Emergency Medical Services: Decisions, Decisions

We’ve heard that life is all about choices, and we're often faced with making all kinds of decisions. Some are easy, some are difficult; some carry little consequence and others can result in life or death.

If you’re in EMS, you know we're currently facing a large number of issues that are going to require some pretty significant decisions. In this article, I’m not going to make the decisions for you, but I am going to ask the questions you should be asking.

Response Times

Are you measuring these? Should you be?

Is response time making a difference in your patient outcomes?

Has your agency suffered a negative consequence, such as an accident, while trying to meet a response-time standard?

Transport Times

Are you measuring these?

Are you consistently returning to the hospital under red lights and sirens to shorten your transport times? Is it making a difference in your patient outcomes?

Are you using helicopters to transport patients? Is it effective and efficient?

Accountable Care Organizations

Do you know what accountable care organizations (ACOs) are? Have you contacted the ACOs in your service area? Do you need to partner with them?

Cost Recovery

Do you bill for EMS response? What about for transports? Should you be?

Do you know what your collection rate is? Is your ACO going to reimburse you?

EMS Safety

Do you have the EMS Culture of Safety document? Are you familiar with Just Culture?

Are you providing your members with appropriate PPE, including body armor? What about health and wellness?

EMS Planning

Are you prepared to deal with a pandemic? An active-shooter incident?

Do you have the ability to receive EMS/response intelligence from your local law enforcement or state fusion center?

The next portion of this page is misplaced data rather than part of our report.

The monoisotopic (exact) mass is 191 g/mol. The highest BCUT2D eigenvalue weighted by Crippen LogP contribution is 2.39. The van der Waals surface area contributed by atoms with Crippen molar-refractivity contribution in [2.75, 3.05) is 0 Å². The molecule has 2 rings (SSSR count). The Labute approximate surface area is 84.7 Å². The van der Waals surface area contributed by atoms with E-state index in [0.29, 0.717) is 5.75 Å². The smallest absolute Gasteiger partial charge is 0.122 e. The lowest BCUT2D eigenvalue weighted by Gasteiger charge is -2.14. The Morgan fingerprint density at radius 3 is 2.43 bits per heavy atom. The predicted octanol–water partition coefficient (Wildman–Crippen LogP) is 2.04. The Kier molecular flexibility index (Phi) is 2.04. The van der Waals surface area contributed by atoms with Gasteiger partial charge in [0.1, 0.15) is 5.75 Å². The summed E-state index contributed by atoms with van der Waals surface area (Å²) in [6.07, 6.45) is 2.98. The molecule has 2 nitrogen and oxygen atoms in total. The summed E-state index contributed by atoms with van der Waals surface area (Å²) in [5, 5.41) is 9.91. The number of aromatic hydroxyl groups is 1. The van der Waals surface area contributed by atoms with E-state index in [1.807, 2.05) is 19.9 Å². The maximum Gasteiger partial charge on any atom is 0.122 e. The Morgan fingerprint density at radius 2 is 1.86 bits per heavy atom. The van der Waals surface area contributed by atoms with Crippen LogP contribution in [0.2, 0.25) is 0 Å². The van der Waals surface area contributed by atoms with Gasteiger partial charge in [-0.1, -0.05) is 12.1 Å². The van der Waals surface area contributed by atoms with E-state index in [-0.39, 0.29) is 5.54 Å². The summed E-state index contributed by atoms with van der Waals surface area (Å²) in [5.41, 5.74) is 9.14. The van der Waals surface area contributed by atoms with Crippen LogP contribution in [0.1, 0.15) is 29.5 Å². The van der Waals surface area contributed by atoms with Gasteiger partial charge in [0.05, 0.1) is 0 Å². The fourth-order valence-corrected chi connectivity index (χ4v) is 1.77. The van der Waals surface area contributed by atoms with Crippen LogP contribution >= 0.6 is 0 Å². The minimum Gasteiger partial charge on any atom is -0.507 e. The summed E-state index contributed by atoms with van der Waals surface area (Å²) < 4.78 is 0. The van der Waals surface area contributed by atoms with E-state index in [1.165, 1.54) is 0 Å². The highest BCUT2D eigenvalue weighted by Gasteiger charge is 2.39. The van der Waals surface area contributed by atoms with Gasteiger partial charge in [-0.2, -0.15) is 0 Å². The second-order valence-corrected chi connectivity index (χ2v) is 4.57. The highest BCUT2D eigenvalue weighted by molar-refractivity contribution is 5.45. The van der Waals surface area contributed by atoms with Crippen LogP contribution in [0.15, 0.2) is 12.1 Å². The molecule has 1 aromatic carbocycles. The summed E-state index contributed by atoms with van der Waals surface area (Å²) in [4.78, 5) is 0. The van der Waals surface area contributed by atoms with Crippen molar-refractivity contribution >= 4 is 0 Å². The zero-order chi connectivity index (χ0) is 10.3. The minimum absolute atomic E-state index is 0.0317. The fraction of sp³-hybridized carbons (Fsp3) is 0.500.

Do you have plans in place that address supply shortages, including medications and drugs?

… And Many Other Issues

These are just a few items from a very long list. Other issues you need to consider, or at least look into, include:

  • Repercussions and requirements of the Patient Protection and Affordable Care Act
  • Diversifying into community paramedicine, community clinics and mobile integrated healthcare
  • Alternative service-delivery models
  • Professional development for you and your staff 
  • Potential partnerships with your neighboring fire, law and EMS agencies

Finally, have you considered how all of this affects your basic mission of providing the best possible patient care?

That’s right, taking care of our patients. It’s easy to forget about the patient when you’re crunching budget numbers, attending classes, reviewing regulatory materials, upgrading software, purchasing equipment and apparatus, and conducting hiring processes.

It’s these decisions that ultimately determine whether you succeed or fail, so hopefully I’ve provided enough points to ponder to put you on the right track. At the very least, your patients are depending on you to make the right decisions, because their lives depend on it.

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